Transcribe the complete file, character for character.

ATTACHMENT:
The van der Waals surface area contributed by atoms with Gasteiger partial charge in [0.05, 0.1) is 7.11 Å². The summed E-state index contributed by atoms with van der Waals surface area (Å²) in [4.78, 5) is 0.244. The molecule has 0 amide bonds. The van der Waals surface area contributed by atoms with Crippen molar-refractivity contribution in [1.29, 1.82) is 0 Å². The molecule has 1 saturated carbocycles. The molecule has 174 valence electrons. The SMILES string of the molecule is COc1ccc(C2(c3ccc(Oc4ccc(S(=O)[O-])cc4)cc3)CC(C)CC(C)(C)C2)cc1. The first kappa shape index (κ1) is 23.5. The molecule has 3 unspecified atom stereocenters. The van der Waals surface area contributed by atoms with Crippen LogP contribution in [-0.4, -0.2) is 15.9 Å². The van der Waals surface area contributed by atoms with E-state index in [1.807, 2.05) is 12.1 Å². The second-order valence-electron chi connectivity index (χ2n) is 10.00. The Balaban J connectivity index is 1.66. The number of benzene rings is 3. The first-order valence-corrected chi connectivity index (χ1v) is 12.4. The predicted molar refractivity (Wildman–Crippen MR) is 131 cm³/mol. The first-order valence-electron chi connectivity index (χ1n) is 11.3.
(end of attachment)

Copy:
The van der Waals surface area contributed by atoms with Gasteiger partial charge in [0.05, 0.1) is 7.11 Å². The summed E-state index contributed by atoms with van der Waals surface area (Å²) in [4.78, 5) is 0.244. The molecule has 0 amide bonds. The van der Waals surface area contributed by atoms with Crippen molar-refractivity contribution in [1.29, 1.82) is 0 Å². The molecule has 1 saturated carbocycles. The molecule has 174 valence electrons. The SMILES string of the molecule is COc1ccc(C2(c3ccc(Oc4ccc(S(=O)[O-])cc4)cc3)CC(C)CC(C)(C)C2)cc1. The first kappa shape index (κ1) is 23.5. The molecule has 3 unspecified atom stereocenters. The van der Waals surface area contributed by atoms with Crippen LogP contribution in [-0.4, -0.2) is 15.9 Å². The van der Waals surface area contributed by atoms with E-state index in [1.807, 2.05) is 12.1 Å². The second-order valence-electron chi connectivity index (χ2n) is 10.00. The Balaban J connectivity index is 1.66. The number of benzene rings is 3. The first-order valence-corrected chi connectivity index (χ1v) is 12.4. The predicted molar refractivity (Wildman–Crippen MR) is 131 cm³/mol. The first-order valence-electron chi connectivity index (χ1n) is 11.3.